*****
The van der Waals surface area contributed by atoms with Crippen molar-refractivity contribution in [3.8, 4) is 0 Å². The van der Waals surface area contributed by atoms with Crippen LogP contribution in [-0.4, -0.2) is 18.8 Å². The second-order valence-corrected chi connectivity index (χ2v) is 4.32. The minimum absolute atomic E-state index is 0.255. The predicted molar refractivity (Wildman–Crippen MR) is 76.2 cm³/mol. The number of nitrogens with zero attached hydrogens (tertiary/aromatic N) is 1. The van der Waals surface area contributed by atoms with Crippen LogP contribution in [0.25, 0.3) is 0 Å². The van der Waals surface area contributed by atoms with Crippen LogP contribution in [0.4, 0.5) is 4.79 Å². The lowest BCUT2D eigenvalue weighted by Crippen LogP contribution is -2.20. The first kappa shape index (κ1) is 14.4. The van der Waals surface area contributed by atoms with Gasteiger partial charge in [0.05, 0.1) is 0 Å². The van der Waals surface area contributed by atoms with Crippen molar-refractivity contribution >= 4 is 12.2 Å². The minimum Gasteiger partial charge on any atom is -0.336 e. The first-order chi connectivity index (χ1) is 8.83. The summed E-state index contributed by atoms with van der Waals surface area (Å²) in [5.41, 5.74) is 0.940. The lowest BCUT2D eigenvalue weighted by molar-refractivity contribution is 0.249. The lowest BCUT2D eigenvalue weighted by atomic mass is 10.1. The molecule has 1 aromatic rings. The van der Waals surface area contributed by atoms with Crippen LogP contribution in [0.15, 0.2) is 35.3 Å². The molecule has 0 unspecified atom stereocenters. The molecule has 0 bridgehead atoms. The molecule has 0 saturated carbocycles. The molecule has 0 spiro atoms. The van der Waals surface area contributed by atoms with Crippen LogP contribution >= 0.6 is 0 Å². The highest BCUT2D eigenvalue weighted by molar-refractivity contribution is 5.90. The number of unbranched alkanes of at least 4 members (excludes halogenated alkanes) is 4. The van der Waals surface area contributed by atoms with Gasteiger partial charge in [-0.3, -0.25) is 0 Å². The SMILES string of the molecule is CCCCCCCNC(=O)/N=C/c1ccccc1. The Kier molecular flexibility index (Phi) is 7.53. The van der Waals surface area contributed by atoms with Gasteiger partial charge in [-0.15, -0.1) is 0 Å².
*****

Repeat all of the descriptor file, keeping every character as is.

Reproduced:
The van der Waals surface area contributed by atoms with Crippen molar-refractivity contribution in [3.8, 4) is 0 Å². The van der Waals surface area contributed by atoms with Crippen LogP contribution in [-0.4, -0.2) is 18.8 Å². The second-order valence-corrected chi connectivity index (χ2v) is 4.32. The minimum absolute atomic E-state index is 0.255. The predicted molar refractivity (Wildman–Crippen MR) is 76.2 cm³/mol. The number of nitrogens with zero attached hydrogens (tertiary/aromatic N) is 1. The van der Waals surface area contributed by atoms with Crippen LogP contribution in [0.25, 0.3) is 0 Å². The van der Waals surface area contributed by atoms with Crippen LogP contribution in [0.4, 0.5) is 4.79 Å². The lowest BCUT2D eigenvalue weighted by Crippen LogP contribution is -2.20. The first kappa shape index (κ1) is 14.4. The van der Waals surface area contributed by atoms with Gasteiger partial charge in [0.05, 0.1) is 0 Å². The van der Waals surface area contributed by atoms with Crippen molar-refractivity contribution >= 4 is 12.2 Å². The minimum Gasteiger partial charge on any atom is -0.336 e. The first-order chi connectivity index (χ1) is 8.83. The summed E-state index contributed by atoms with van der Waals surface area (Å²) in [5.41, 5.74) is 0.940. The lowest BCUT2D eigenvalue weighted by molar-refractivity contribution is 0.249. The lowest BCUT2D eigenvalue weighted by atomic mass is 10.1. The molecule has 1 aromatic rings. The van der Waals surface area contributed by atoms with Crippen LogP contribution in [0.15, 0.2) is 35.3 Å². The molecule has 0 unspecified atom stereocenters. The molecule has 0 bridgehead atoms. The molecule has 0 saturated carbocycles. The molecule has 0 spiro atoms. The van der Waals surface area contributed by atoms with Crippen LogP contribution >= 0.6 is 0 Å². The highest BCUT2D eigenvalue weighted by molar-refractivity contribution is 5.90. The number of unbranched alkanes of at least 4 members (excludes halogenated alkanes) is 4. The van der Waals surface area contributed by atoms with Gasteiger partial charge in [-0.3, -0.25) is 0 Å². The SMILES string of the molecule is CCCCCCCNC(=O)/N=C/c1ccccc1. The Kier molecular flexibility index (Phi) is 7.53. The van der Waals surface area contributed by atoms with Gasteiger partial charge in [-0.15, -0.1) is 0 Å².